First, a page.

- Page 1Asus Transformer Pad 300
- Page 2 Design, Build and Connectivity
- Page 3 Usability, Dock and Camera
- Page 4 Screen, Speakers and Performance
- Page 5 Software, Battery, Value and Verdict
In use, the Asus Transformer Pad 300 tablet feels identical to the Asus Eee Pad Transformer Prime with Android 4 (codenamed Ice Cream Sandwich). Its 10.1in glass screen doesn’t feel quite as smooth to the fingertip as that of the iPad but is still utterly responsive to your every touch.
Volume and power aside there are no physical buttons on the tablet, though the keyboard dock has more than enough and then some. Like most 10in tablets the 300 is too heavy to comfortably use for extended periods one-handed, but holding it with both mitts or stood up in its dock weight isn’t an issue.
We were pleasantly surprised to find that, when it comes to the keyboard dock, the Pad 300 actually improves compared to the Transformer Prime. Its keyboard has an identical layout, but keys feel just a tad softer to the touch and offer slightly more click in their feedback, making typing a lot more pleasant.
It’s still a far cry from the typing experience provided by a proper laptop like the Lenovo ThinkPad X121e or even the typelicious keyboard folio of the Lenovo ThinkPad Tablet, but it brings Asus’ thin tablets closer to the relatively ‘fat’ original Transformer.
The touchpad driver also seems to have received a significant update as it is both more accurate and more sensitive, and it’s now nearly as useful as that of a regular Windows laptop. In part this is thanks to Asus having gone for physical, dedicated buttons rather than the Prime’s ‘buttonless’ approach. These consist of a single chromed rocker bar but don’t display the stiffness or dead zone of so many similar models.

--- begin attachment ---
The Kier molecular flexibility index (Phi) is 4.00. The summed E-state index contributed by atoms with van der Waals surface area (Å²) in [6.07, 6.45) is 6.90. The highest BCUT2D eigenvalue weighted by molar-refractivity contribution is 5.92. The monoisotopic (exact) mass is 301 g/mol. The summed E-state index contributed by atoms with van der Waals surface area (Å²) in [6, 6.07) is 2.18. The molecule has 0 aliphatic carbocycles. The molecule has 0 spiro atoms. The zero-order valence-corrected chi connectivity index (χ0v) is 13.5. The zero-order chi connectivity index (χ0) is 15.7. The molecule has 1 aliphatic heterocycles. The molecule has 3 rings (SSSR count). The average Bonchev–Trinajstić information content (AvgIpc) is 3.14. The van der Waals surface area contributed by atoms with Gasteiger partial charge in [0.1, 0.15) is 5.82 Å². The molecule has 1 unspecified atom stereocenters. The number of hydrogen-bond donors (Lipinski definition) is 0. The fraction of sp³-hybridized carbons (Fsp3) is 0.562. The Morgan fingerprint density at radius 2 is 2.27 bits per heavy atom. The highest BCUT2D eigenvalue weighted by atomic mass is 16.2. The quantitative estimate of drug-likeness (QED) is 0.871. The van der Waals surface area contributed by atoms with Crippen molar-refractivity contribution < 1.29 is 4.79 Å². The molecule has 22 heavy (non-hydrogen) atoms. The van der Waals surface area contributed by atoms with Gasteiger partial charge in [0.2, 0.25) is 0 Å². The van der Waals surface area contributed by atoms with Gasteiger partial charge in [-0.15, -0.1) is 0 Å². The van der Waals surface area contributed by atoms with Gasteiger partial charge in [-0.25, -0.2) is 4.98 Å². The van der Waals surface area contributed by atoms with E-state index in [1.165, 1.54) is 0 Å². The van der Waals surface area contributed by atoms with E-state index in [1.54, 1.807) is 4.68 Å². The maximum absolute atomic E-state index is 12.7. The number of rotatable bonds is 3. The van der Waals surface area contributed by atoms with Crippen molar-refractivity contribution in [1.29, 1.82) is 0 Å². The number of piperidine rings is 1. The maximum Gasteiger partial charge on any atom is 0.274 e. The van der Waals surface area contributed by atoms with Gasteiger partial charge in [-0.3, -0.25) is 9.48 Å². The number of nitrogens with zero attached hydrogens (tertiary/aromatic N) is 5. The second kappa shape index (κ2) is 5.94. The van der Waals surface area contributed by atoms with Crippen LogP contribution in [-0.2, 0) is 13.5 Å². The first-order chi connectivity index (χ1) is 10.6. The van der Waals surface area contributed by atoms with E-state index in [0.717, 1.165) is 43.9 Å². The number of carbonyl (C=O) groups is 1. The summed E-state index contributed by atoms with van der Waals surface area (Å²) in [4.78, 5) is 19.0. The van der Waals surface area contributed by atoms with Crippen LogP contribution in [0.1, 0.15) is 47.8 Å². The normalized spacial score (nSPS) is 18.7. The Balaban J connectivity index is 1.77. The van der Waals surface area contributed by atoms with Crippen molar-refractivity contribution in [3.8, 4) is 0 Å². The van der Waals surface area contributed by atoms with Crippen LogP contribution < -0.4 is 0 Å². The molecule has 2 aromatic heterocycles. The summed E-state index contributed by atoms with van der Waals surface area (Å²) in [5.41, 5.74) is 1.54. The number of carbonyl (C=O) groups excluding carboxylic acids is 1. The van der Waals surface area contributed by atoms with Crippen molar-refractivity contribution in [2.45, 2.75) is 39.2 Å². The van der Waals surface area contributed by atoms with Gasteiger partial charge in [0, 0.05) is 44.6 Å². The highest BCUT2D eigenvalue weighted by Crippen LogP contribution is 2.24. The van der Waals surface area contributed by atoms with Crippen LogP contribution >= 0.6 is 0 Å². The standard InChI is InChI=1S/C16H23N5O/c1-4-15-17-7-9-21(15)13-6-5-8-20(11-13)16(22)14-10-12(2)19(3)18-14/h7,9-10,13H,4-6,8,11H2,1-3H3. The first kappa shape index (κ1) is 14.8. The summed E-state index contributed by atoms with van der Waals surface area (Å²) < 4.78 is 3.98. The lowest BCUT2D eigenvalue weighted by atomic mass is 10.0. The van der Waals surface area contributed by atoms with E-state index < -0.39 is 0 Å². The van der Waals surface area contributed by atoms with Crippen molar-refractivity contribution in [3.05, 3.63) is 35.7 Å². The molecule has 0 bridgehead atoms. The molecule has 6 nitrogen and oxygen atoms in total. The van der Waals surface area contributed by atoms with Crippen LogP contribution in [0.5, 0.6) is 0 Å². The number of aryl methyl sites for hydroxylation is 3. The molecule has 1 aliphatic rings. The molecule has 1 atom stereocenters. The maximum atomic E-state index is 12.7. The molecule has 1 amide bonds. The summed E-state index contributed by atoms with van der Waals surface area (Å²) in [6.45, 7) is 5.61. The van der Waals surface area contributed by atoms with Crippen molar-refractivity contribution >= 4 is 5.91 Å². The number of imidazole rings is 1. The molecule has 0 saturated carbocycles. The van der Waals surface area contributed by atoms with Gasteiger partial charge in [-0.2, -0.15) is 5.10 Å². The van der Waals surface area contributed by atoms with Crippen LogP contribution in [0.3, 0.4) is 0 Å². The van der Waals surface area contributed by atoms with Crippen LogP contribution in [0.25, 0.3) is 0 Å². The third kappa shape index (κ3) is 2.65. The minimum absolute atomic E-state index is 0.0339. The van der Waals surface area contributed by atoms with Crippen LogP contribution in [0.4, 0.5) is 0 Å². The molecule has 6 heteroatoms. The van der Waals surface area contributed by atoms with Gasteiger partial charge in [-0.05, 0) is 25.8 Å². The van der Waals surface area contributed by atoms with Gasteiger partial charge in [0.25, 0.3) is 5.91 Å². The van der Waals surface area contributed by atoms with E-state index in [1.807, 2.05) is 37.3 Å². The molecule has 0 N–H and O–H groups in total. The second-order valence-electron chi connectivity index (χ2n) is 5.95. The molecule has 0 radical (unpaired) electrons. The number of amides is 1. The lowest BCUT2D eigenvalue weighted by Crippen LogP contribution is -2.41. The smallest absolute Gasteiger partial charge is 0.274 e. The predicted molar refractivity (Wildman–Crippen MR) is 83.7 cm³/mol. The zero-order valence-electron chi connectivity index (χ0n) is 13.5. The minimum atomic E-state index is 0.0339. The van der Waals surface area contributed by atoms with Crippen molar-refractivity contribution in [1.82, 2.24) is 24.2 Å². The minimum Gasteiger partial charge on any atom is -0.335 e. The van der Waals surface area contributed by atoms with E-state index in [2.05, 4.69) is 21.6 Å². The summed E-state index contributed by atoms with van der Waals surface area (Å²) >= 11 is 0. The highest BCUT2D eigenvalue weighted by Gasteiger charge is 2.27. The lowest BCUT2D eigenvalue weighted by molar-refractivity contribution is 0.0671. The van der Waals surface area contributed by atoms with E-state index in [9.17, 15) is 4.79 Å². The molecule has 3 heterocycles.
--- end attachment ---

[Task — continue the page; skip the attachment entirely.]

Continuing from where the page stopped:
It does still interfere with typing on occasions where your palms accidentally brush it, but the pad’s easily deactivated with a dedicated keyboard key – so overall we have no real complaints. It’s a real shame the the Pad 300’s dock is incompatible with the Prime, and we can only hope we’ll see the same improvements for the Transformer Pad Infinity’s dock when it comes out.
Getting to the Transformer Pad 300’s photographic talents, it sports exactly the same impressive camera setup as the Prime, albeit without the assistance of an LED flash for the main rear camera this time around. The front 1.2MP camera does a reasonable job, adequate for video chatting, while the downright class-leading 8MP rear shooter features a back-illuminated CMOS sensor with an F2.2 aperture and touch-based auto-focus. Video recording of up to 1080p (FullHD) at 30fps is supported. Both pics and video are among the best you’ll get from any tablet, even if that’s not saying a lot.